The global economy is burgeoning.  (WRI)  Although the developed countries account for a majority of the share of this wealth, economic growth in developing countries has been tremendous.  The liberalization of both trade and investment across borders has helped fuel this economic growth.  Such economic growth creates resource and opportunities for improving the quality of living conditions, which is essential to good health.  In some developing countries, continued population growth and poverty have thwarted economic and social progress.  The most rapid population growth rates are concentrated in the poorest regions.  Although there has been enormous economic growth, it appears that the health problems linked with economic stagnation, poverty and environmental degradation are likely to continue.

The positive economic and social results of industrial growth have been accompanied by serious environmental degradation as well as growing threats to health.  As part of this growth, industrial wastes are growing in quantity and becoming more varied, more toxic and more difficult to dispose.  (WRI)  Furthermore, a large share of industrial growth in developing countries revolves around the transformation of raw materials into industrial products such as steel, paper and chemicals. The production of industrial chemicals has been shifting to the developing world. In contrast, much of economic growth in developed countries is now in the service sector, for example: education, entertainment and business which are essentially less polluting.  This rapid industrial growth has made water pollution, air pollution and hazardous wastes concerning environmental problems in many areas of the developing world.  The lack of hazardous waste facilities adds to the problem, with industrial wastes often discarded on arid or public lands, in rivers, or in sewers.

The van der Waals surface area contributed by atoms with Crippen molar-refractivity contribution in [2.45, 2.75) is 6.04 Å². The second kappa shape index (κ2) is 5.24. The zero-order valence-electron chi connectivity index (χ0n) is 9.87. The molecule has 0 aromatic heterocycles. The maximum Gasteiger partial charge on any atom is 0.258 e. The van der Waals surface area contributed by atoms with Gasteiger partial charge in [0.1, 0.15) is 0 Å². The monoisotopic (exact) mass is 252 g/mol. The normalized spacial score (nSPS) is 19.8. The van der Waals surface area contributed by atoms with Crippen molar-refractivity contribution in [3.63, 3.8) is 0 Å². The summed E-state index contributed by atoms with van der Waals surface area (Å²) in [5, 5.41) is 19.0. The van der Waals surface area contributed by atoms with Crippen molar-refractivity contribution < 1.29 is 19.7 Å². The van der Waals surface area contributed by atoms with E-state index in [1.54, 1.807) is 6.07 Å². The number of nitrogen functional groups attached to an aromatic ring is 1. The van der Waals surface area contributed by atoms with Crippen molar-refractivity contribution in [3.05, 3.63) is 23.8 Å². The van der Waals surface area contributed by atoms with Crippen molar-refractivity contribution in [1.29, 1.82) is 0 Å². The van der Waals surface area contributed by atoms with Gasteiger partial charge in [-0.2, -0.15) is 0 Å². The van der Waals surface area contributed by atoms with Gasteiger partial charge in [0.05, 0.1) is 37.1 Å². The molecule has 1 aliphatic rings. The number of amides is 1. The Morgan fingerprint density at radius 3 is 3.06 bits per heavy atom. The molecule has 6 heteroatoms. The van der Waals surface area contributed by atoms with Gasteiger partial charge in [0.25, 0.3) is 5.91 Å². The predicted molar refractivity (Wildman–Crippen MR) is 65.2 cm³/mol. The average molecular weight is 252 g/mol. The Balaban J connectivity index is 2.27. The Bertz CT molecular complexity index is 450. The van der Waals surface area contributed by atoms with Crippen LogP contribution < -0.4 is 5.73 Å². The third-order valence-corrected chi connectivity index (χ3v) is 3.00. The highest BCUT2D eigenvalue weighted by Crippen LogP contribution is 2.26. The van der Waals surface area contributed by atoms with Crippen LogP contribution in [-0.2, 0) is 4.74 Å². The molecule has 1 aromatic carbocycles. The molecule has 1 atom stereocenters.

Part of the growth of industrialization has been caused by globalization.  Globalization describes the rapid spread of free trade, the development of free markets and the growth of private investment across borders. This allows many companies to locate their operations in developing countries, where labor costs are significantly lower.  Unfortunately, globalization also carries the risk that in order to compete for valuable industries, countries will neglect measures to restrict child labor, to protect the environment, or to ensure worker safety.  Also, industries heavily regulated in the developed world because of their harmful environmental and health impacts are migrating to the developing world.

Environmental dangers to health are not only limited to developing countries.  Environmental health problems vary form region to region, reflecting geography, climate, and a country’s level of economic development and policy choices.  Many environmental health problems are associated with poverty and a lack of essential resources.  Economic growth is not sufficient to improve health for all, especially if rising income disparities mean that millions of people will not participate in those advances.  As this income gap increases, the health gap is also likely to grow.